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Responding to a question at her quarterly news conference, Yellen called Wells Fargo's actions "egregious and unacceptable."
The bank has been under fire for the past year after it admitted that thousands of employees enrolled customers in programs without their knowledge or consent. The workers were attempting to meet aggressive sales goals that have since been abandoned. Wells Fargo has admitted that about 3.5 million accounts were affected.
The Fed chair herself has come under some fire, with Sen. Elizabeth Warren, D-Mass., calling for Yellen to dismiss all the Wells Fargo board members in place when the scandal took place.
"We take our supervision responsibilities very seriously," Yellen said. "We are attempting to understand what the root causes of some of those problems are and to address them."
However, she stopped short of saying what regulatory actions the Fed might take.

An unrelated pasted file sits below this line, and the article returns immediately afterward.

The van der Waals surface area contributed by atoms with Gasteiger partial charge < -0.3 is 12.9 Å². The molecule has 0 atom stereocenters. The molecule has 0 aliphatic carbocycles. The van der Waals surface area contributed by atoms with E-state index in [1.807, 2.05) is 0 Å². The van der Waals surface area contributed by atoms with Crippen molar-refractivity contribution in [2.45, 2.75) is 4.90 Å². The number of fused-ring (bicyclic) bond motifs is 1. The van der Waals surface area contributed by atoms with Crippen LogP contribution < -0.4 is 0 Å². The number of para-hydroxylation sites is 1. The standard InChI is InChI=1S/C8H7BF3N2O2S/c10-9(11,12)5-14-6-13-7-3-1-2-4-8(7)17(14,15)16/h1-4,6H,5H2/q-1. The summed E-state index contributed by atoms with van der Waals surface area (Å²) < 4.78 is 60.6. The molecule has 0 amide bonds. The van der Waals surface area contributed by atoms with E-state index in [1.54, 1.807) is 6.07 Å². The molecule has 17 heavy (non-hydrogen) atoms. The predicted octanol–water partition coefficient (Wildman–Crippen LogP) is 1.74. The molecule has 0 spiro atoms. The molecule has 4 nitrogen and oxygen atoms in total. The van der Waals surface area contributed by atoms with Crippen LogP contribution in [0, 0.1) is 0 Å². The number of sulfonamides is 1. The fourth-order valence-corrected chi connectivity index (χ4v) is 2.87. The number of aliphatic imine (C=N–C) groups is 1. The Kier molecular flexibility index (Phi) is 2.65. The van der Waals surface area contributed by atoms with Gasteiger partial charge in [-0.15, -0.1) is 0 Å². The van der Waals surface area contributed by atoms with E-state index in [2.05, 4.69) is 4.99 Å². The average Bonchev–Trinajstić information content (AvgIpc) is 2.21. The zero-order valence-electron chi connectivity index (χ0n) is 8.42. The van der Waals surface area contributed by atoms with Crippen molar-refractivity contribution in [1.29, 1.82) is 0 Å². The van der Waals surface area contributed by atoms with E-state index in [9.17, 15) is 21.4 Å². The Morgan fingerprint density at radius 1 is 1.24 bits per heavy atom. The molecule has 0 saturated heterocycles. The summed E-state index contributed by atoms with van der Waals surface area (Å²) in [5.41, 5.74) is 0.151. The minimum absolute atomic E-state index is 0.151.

"I'm not able to discuss confidential supervisory information, and not yet able to tell you what actions we may take," she said, promising only "to make sure that the right set of controls are in place" at Wells Fargo.
The bank paid a $185 million settlement last year with multiple authorities, then added another $142 million earlier this year to settle a class-action suit. In addition, Wells Fargo has admitted that customers were enrolled in auto insurance programs that they didn't need.
Wells Fargo said in response to Yellen's comments that its "Board and management team have taken many actions in response to retail sales practices issues, including changes in senior leadership, eliminating product sales goals for retail bankers as well as numerous steps to make things right with any customer affected by unacceptable sales practices. That work - including a $142 million class action settlement – continues and remains a core part of our efforts to build a better Wells Fargo for the future."